Last week I interviewed Judy Lowe, the author of Month-By-Month Gardening in Middle Tennessee & Kentucky, about gardening in winter. Then I asked readers to leave a comment about their must-do winter garden tasks for the chance to enter a drawing to win a copy of the book (determined by a number generated at random by Random.org)

And the winner is… Judy Lee: “I am ready for spring when winter loses its grip. Let’s go! Let’s garden!

 

New Month-By-Month Gardening

Month by Month open 2One of the resources I’ve relied on for several years to help answer garden questions is a book titled Month-By-Month Gardening in Tennessee & Kentucky, by award-winning garden writer Judy Lowe. The book was first published more than a decade ago by Cool Springs Press, and it holds a wealth of easy-to-understand information that is useful for gardeners in the southeast U.S., both novices and those with more experience.

There’s a new version of the book out now, also published by Cool Springs Press. I’m looking at the two books side by side, and loving the fact that I can find much of the same useful information in a glossy new format. (Read on for details of a chance to win a copy of the book!)

Judy Lowe crop“The information has stayed pretty much the same, the activities are the same. But for those people who want to know everything in a month in a few pages, they will like this,” Judy told me when we talked by phone earlier this week.

What’s different? In the old format, the book is divided into categories – Annuals, Bulbs, Herbs & Vegetables, Houseplants, and so on – and each category is divided into months, generally with two pages for each month. Each month has information about planning, planting, care, watering, fertilizing and problems, with a timely tip or two.

The new, more compact, full-color glossy Month-By-Month Gardening is divided into months, using subheads, making it easier to see at a glance what needs to be done in each category that month. Each month has several “Here’s How” sidebars, and there are color pictures of plants, planting techniques, a few common garden pests and more. The pictures are especially useful.

“It does help, if you are new to gardening or don’t know a lot about it, to see those pictures — the close-ups, the illustrations,” Judy said. Some garden books are written in “garden language” that a new gardener has not yet learned. “Novice gardeners feel more comforted by seeing pictures and illustrations.”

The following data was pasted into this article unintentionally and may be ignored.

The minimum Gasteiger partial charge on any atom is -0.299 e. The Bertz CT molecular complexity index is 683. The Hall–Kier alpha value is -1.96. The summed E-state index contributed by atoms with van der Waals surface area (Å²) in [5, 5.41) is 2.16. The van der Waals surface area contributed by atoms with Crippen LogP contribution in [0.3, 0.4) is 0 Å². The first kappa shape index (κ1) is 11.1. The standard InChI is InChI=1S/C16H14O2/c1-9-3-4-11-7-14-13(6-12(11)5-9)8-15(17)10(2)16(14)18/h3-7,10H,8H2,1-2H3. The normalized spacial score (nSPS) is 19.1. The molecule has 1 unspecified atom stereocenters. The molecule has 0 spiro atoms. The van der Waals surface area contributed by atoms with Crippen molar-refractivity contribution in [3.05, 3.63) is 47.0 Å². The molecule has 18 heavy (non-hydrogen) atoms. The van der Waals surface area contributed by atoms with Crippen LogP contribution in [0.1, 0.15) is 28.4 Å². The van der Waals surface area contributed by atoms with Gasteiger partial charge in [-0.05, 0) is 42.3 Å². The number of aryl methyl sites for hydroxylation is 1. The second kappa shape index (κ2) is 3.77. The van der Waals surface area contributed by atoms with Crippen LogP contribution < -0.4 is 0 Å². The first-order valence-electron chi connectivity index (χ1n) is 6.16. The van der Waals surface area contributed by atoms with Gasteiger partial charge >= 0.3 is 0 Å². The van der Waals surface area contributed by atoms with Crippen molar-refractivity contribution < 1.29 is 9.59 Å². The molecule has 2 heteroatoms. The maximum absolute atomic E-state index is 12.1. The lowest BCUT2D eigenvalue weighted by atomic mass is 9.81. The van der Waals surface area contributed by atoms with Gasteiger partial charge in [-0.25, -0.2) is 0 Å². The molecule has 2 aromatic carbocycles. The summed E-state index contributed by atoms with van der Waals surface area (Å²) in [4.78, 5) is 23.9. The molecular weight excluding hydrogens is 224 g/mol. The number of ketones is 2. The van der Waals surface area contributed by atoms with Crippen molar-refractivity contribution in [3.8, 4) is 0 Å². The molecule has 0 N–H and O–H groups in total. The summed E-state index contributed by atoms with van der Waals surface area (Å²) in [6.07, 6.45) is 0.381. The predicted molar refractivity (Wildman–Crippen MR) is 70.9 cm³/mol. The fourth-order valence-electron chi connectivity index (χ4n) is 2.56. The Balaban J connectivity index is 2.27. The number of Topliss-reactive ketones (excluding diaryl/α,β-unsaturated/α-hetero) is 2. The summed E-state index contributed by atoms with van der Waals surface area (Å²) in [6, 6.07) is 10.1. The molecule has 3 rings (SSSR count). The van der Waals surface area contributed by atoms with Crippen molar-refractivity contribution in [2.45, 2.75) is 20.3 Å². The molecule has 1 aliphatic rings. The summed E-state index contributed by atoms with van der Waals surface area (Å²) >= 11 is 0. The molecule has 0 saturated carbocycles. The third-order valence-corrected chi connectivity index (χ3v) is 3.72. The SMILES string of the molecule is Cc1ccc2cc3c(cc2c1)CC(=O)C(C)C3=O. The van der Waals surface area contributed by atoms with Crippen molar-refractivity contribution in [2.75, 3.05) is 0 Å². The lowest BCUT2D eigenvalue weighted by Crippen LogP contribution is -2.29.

Here in the middle of winter, there is very little real gardening to be done, but Judy passed along several ideas of how to begin to get ready for spring. Here’s what she suggests:

  • “Start a garden notebook, if you don’t have one.” The notebook can be a simple looseleaf binder, one with pockets to hold labels, seed packets or other small items. “It makes such a difference in knowing what happened in the past and what you have thought of doing before, or want to do. It helps you keep a record of what didn’t work, and can help you not make mistakes in the future.”
  • If you’re going to start plants from seed – and it’s really kind of fun, gives you a sense of satisfaction – start thinking about that in February.” Most common plants take only about eight weeks from sowing to setting out in the garden. “You want to be ready and get all your equipment together.” (And here are a couple of tips for growing your own transplants from seeds: You don’t need special grow lights, Judy said. For growing seeds, a couple of fluorescent lights will be fine. If you don’t have a grow light or a shop light, and you’re not getting enough light on your plants, use aluminum foil to reflect the light onto the plants. “It really helps, and it’s nice and cheap,” Judy said.)
  • She also recommends February as the time to have the soil tested if you haven’t had that done in the past five years. You can do that through your county’s extension service now and avoid the rush of the busier time in early spring. It will make a huge difference in how successfully things will grow in your garden, she said. “In the lawn, it can tell you everything, and mean the difference between success and failure.”
  • It’s also a good time to have your lawnmower serviced. “Particularly, have the blade sharpened. If it doesn’t cut correctly it can lave spots where disease can enter,” Judy said. “Lawnmower maintenance services get plenty busy in April, so get it done before the season starts.”